According to Tesla, Megapack reduces the complexity of large-scale battery storage and provides an easy installation and connection process as each Megapack comes from the factory pre-assembled and pre-tested in one enclosure from Tesla's Gigafactory-including battery modules, bi-directional inverters, a thermal management system, an AC main breaker and controls.
Tesla, the forerunner in creating innovative devices, has come up with a new product called Megapack, a utility-scale energy storage product. In 2015, Tesla released a product called Powerpack, which is essentially an industrial version of Powerwall meant to be "infinitely scalable".
As the name implies, the Megapack is a mega-evolution of its Powerpack, the largest lithium-ion batteries in the world that it launched nearly two years ago. Just as important, Tesla says that it can deploy an emissions-free 250 MW, 1 GWh power plant in less than three months.
Tesla has taken on increasingly massive energy storage projects over the last few years. That 100-MW/129-MWh system was hooked to Neoen's Hornsdale wind farm. Since then, the facility saved almost $40 million in its first year alone and helped to stabilize and balance the region's unreliable grid.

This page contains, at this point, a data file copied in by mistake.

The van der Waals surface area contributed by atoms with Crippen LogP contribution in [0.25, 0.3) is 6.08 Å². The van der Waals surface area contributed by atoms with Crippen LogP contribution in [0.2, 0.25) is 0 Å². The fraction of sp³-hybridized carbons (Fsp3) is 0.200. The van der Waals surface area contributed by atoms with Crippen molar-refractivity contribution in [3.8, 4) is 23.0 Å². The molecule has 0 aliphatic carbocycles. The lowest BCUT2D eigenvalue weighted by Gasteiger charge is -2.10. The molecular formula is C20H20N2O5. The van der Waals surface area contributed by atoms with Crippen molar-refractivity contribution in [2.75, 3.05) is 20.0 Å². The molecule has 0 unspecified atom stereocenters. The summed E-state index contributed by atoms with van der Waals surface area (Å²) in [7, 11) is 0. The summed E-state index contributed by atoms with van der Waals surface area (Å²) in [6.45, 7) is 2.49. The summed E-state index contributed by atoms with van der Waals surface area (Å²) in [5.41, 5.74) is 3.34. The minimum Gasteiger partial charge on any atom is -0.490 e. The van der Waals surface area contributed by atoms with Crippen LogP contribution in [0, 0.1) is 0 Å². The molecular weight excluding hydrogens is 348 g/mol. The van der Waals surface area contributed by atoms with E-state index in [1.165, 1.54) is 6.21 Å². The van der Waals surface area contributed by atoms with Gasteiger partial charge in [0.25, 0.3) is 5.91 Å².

Each Megapack connects to Powerhub renewable energy monitoring software, and can also be integrated with Tesla's machine-learning platform, Autobidder, which allows for automated trading in electricity markets.
The first deployment of the Tesla Megapack will be in California, where the Pacific Gas and Electric Company (PG&E) is working on the Moss Landing project. Megapack is meant for bigger installations, with Tesla claiming each system has a 60 percent increase in energy density.
"Megapack is designed for utilities and large-scale commercial customers", Tesla said. It says the battery will be a sustainable alternative to expensive, polluting gas peaker plants. They cost millions of dollars per day to operate and are some of the least efficient and dirtiest plants on the grid.
The Megapack array will store excess wind and solar energy to support the national grid at times of peak demand.